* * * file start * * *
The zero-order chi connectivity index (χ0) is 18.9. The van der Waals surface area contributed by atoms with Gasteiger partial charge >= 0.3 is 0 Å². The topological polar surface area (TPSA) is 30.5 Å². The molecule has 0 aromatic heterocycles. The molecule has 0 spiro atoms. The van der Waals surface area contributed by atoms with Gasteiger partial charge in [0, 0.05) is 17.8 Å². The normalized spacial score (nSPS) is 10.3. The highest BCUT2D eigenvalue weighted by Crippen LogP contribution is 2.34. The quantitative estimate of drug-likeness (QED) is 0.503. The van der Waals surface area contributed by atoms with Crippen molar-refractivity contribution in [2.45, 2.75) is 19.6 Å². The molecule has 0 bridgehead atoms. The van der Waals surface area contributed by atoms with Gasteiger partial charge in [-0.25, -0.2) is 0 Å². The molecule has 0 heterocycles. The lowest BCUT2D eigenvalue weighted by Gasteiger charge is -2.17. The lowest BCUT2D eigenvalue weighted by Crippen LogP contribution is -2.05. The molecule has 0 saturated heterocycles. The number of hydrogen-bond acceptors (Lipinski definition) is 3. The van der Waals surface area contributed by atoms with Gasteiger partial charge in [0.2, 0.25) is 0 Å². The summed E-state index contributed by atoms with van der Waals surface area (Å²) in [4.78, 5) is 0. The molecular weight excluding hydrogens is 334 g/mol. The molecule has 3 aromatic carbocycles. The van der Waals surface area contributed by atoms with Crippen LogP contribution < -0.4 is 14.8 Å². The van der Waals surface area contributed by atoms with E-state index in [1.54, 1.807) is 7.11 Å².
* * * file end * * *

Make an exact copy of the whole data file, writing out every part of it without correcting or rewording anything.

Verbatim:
The zero-order chi connectivity index (χ0) is 18.9. The van der Waals surface area contributed by atoms with Gasteiger partial charge >= 0.3 is 0 Å². The topological polar surface area (TPSA) is 30.5 Å². The molecule has 0 aromatic heterocycles. The molecule has 0 spiro atoms. The van der Waals surface area contributed by atoms with Gasteiger partial charge in [0, 0.05) is 17.8 Å². The normalized spacial score (nSPS) is 10.3. The highest BCUT2D eigenvalue weighted by Crippen LogP contribution is 2.34. The quantitative estimate of drug-likeness (QED) is 0.503. The van der Waals surface area contributed by atoms with Crippen molar-refractivity contribution in [2.45, 2.75) is 19.6 Å². The molecule has 0 bridgehead atoms. The van der Waals surface area contributed by atoms with Gasteiger partial charge in [-0.25, -0.2) is 0 Å². The molecule has 0 heterocycles. The lowest BCUT2D eigenvalue weighted by Gasteiger charge is -2.17. The lowest BCUT2D eigenvalue weighted by Crippen LogP contribution is -2.05. The molecule has 0 saturated heterocycles. The number of hydrogen-bond acceptors (Lipinski definition) is 3. The van der Waals surface area contributed by atoms with Gasteiger partial charge in [0.2, 0.25) is 0 Å². The summed E-state index contributed by atoms with van der Waals surface area (Å²) in [4.78, 5) is 0. The molecular weight excluding hydrogens is 334 g/mol. The molecule has 3 aromatic carbocycles. The van der Waals surface area contributed by atoms with Crippen LogP contribution < -0.4 is 14.8 Å². The van der Waals surface area contributed by atoms with E-state index in [1.54, 1.807) is 7.11 Å².